Common and distinguishing regulatory and expression characteristics of the highly related KorB proteins of Streptomycete plasmids pIJ101 and pSB24.2
The conjugative plasmid pIJ101 of the spore-forming bacterium Streptomyces lividans contains a regulatory gene, korB, whose product is required to repress potentially lethal expression of the pIJ101 kilB gene. The KorB protein also auto-regulates korB gene expression and may be involved in control of pIJ101 copy number. KorB (pIJ101) is expressed as a 10-kDa protein in S. lividans that is immediately processed to a mature 6-kDa repressor molecule. The conjugative Streptomyces cyanogenus plasmid pSB24.1 is deleted upon entry into S. lividans to form pSB24.2, a nonconjugative derivative that contains a korB gene nearly identical to that of pIJ101. Previous evidence that korB of pSB24.2 is capable of overriding pIJ101 kilB-associated lethality supported the notion that pIJ101 and pSB24.2 encode highly related, perhaps even identical conjugation systems. Here we show that KorB (pIJ101) and KorB (pSB24.2) repress transcription from the pIJ101 kilB promoter equally well, although differences exist with respect to their interactions with kilB promoter sequences. Despite high sequence and functional similarities, KorB (pSB24.2) was found to exist as multiple stable forms ranging in size from 10 to 6 kDa both in S. lividans and S. cyanogenus. Immediate processing of KorB (pIJ101) exclusively to the 6-kDa repressor form meanwhile was conserved between the two species. A feature common to both proteins was a marked increase in expression or accumulation upon sporulation, an occurrence that may indicate a particular need for increased quantities of this regulatory protein upon spore germination and resumption of active growth of plasmid-containing cells.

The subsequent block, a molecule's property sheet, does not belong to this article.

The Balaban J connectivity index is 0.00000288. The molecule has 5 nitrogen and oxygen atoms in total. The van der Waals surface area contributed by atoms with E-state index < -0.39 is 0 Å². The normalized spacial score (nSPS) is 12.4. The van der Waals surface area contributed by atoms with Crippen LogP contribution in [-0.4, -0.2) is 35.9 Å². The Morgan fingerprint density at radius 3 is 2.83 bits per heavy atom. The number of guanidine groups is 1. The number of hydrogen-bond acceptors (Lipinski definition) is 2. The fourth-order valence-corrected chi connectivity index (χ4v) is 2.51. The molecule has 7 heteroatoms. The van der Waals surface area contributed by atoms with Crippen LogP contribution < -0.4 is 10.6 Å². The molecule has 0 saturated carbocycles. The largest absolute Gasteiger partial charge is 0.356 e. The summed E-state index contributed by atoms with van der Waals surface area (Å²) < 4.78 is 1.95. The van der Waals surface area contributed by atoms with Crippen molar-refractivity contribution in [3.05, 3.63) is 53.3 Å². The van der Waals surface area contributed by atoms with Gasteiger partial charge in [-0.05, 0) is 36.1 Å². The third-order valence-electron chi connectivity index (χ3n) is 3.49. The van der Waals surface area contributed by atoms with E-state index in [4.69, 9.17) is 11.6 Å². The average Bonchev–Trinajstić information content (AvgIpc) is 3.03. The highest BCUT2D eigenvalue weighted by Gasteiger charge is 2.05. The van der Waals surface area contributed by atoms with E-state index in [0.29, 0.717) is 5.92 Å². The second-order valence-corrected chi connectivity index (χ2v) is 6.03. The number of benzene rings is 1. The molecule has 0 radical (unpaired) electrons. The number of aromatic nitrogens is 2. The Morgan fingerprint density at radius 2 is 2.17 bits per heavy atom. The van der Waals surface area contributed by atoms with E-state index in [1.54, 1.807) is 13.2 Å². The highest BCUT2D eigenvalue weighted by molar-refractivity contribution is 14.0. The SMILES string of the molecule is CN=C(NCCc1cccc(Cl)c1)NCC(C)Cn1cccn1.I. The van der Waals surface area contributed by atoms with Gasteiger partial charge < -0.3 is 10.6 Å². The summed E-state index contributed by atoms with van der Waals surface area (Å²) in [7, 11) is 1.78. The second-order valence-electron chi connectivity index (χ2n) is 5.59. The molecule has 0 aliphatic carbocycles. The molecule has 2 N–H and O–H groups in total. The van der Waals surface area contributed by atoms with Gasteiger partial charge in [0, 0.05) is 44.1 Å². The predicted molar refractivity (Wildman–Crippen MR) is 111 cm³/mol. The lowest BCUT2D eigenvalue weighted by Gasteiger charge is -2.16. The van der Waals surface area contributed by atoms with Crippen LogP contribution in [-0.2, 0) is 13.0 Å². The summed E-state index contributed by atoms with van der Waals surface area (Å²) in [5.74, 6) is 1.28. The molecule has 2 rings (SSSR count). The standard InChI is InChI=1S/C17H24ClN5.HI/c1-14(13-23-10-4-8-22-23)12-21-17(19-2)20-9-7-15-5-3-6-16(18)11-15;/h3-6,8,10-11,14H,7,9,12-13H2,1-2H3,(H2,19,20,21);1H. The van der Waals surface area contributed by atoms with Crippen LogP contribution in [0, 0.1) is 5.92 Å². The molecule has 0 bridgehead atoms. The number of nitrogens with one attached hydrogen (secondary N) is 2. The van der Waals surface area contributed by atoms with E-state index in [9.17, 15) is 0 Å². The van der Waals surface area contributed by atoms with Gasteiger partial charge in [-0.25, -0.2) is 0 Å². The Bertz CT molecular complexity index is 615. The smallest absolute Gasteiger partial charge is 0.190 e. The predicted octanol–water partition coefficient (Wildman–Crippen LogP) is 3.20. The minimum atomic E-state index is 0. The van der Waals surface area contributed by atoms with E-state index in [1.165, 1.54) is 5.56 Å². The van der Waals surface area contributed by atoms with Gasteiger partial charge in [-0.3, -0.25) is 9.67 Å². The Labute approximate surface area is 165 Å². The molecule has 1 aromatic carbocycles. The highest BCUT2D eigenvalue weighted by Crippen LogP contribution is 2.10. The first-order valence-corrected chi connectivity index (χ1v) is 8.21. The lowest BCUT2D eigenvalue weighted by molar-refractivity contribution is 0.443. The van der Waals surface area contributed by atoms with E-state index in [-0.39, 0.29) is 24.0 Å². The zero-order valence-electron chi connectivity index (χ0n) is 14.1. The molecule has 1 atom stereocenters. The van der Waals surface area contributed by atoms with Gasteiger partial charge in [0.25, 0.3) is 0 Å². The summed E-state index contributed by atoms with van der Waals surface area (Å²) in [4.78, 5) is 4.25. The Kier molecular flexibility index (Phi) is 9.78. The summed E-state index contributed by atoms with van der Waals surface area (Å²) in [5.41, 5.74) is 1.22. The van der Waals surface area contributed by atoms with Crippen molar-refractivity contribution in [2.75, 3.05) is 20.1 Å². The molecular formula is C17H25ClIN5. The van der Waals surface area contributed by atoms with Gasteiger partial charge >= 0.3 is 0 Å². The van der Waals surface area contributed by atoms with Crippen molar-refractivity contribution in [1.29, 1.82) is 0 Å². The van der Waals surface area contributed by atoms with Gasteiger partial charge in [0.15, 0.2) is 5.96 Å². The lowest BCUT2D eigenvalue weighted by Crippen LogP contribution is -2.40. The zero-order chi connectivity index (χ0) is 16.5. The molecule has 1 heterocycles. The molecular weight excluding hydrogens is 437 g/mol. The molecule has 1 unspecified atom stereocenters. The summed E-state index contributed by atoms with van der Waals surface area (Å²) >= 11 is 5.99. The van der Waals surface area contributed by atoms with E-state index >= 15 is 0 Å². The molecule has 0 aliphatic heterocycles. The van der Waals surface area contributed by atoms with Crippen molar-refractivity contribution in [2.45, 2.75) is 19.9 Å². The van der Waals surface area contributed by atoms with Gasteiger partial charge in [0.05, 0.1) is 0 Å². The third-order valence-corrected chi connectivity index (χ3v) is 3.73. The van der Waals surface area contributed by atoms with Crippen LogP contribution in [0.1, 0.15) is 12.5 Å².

Publication Source (Journal or Book title)
Journal of Bacteriology
Ducote, M., & Pettis, G. (2003). Common and distinguishing regulatory and expression characteristics of the highly related KorB proteins of Streptomycete plasmids pIJ101 and pSB24.2. Journal of Bacteriology, 185 (13), 3780-3787. https://doi.org/10.1128/JB.185.13.3780-3787.2003